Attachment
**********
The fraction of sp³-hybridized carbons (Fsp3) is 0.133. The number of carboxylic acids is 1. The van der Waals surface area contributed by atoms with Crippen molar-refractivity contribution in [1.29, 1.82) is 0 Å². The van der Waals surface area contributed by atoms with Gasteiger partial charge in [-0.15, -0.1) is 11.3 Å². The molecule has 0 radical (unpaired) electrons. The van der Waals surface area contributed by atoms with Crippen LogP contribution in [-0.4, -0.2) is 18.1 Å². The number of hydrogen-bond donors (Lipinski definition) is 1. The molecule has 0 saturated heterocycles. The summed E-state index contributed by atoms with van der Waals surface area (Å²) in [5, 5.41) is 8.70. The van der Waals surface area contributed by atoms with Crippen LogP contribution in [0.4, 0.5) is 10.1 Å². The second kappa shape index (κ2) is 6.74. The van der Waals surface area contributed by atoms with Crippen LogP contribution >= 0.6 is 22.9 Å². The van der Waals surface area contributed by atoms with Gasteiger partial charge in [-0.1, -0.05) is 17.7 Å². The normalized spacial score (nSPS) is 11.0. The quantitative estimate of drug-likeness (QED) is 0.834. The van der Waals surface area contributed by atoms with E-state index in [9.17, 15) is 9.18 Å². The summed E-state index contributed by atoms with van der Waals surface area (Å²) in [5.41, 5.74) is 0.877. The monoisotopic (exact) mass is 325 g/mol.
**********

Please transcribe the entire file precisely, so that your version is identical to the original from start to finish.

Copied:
The fraction of sp³-hybridized carbons (Fsp3) is 0.133. The number of carboxylic acids is 1. The van der Waals surface area contributed by atoms with Crippen molar-refractivity contribution in [1.29, 1.82) is 0 Å². The van der Waals surface area contributed by atoms with Gasteiger partial charge in [-0.15, -0.1) is 11.3 Å². The molecule has 0 radical (unpaired) electrons. The van der Waals surface area contributed by atoms with Crippen LogP contribution in [-0.4, -0.2) is 18.1 Å². The number of hydrogen-bond donors (Lipinski definition) is 1. The molecule has 0 saturated heterocycles. The summed E-state index contributed by atoms with van der Waals surface area (Å²) in [5, 5.41) is 8.70. The van der Waals surface area contributed by atoms with Crippen LogP contribution in [0.4, 0.5) is 10.1 Å². The second kappa shape index (κ2) is 6.74. The van der Waals surface area contributed by atoms with Crippen LogP contribution >= 0.6 is 22.9 Å². The van der Waals surface area contributed by atoms with Gasteiger partial charge in [-0.1, -0.05) is 17.7 Å². The normalized spacial score (nSPS) is 11.0. The quantitative estimate of drug-likeness (QED) is 0.834. The van der Waals surface area contributed by atoms with E-state index in [9.17, 15) is 9.18 Å². The summed E-state index contributed by atoms with van der Waals surface area (Å²) in [5.41, 5.74) is 0.877. The monoisotopic (exact) mass is 325 g/mol.